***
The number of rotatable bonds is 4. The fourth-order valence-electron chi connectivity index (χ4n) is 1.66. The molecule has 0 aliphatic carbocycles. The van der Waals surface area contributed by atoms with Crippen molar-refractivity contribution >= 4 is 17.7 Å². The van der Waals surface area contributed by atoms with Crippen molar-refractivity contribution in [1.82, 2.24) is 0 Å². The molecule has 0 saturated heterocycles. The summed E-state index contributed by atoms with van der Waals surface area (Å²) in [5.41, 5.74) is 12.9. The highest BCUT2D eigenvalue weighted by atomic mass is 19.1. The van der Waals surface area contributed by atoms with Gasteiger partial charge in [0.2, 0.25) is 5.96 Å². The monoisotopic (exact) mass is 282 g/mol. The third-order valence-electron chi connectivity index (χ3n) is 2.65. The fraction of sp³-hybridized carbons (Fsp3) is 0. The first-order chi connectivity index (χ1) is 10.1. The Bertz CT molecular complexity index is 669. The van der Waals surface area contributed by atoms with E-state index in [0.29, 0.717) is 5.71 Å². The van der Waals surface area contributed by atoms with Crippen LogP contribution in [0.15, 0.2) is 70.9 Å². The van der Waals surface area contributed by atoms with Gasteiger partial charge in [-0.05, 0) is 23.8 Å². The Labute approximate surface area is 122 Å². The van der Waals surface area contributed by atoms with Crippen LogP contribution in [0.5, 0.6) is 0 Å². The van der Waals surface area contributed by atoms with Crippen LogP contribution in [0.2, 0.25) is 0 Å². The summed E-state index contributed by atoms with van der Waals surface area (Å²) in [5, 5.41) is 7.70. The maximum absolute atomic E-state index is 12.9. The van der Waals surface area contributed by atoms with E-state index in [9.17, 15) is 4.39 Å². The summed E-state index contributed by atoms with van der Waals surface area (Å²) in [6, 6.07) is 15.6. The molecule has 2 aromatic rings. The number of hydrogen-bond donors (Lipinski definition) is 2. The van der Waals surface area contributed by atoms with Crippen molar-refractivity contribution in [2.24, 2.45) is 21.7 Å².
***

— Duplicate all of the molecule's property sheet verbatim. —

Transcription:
The number of rotatable bonds is 4. The fourth-order valence-electron chi connectivity index (χ4n) is 1.66. The molecule has 0 aliphatic carbocycles. The van der Waals surface area contributed by atoms with Crippen molar-refractivity contribution >= 4 is 17.7 Å². The van der Waals surface area contributed by atoms with Crippen molar-refractivity contribution in [1.82, 2.24) is 0 Å². The molecule has 0 saturated heterocycles. The summed E-state index contributed by atoms with van der Waals surface area (Å²) in [5.41, 5.74) is 12.9. The highest BCUT2D eigenvalue weighted by atomic mass is 19.1. The van der Waals surface area contributed by atoms with Gasteiger partial charge in [0.2, 0.25) is 5.96 Å². The monoisotopic (exact) mass is 282 g/mol. The third-order valence-electron chi connectivity index (χ3n) is 2.65. The fraction of sp³-hybridized carbons (Fsp3) is 0. The first-order chi connectivity index (χ1) is 10.1. The Bertz CT molecular complexity index is 669. The van der Waals surface area contributed by atoms with E-state index in [0.29, 0.717) is 5.71 Å². The van der Waals surface area contributed by atoms with Crippen LogP contribution in [0.15, 0.2) is 70.9 Å². The van der Waals surface area contributed by atoms with Gasteiger partial charge in [-0.05, 0) is 23.8 Å². The Labute approximate surface area is 122 Å². The van der Waals surface area contributed by atoms with Crippen LogP contribution in [0.5, 0.6) is 0 Å². The van der Waals surface area contributed by atoms with Crippen LogP contribution in [0.2, 0.25) is 0 Å². The summed E-state index contributed by atoms with van der Waals surface area (Å²) in [5, 5.41) is 7.70. The maximum absolute atomic E-state index is 12.9. The van der Waals surface area contributed by atoms with E-state index in [9.17, 15) is 4.39 Å². The summed E-state index contributed by atoms with van der Waals surface area (Å²) in [6, 6.07) is 15.6. The molecule has 2 aromatic rings. The number of hydrogen-bond donors (Lipinski definition) is 2. The van der Waals surface area contributed by atoms with Crippen molar-refractivity contribution in [2.24, 2.45) is 21.7 Å².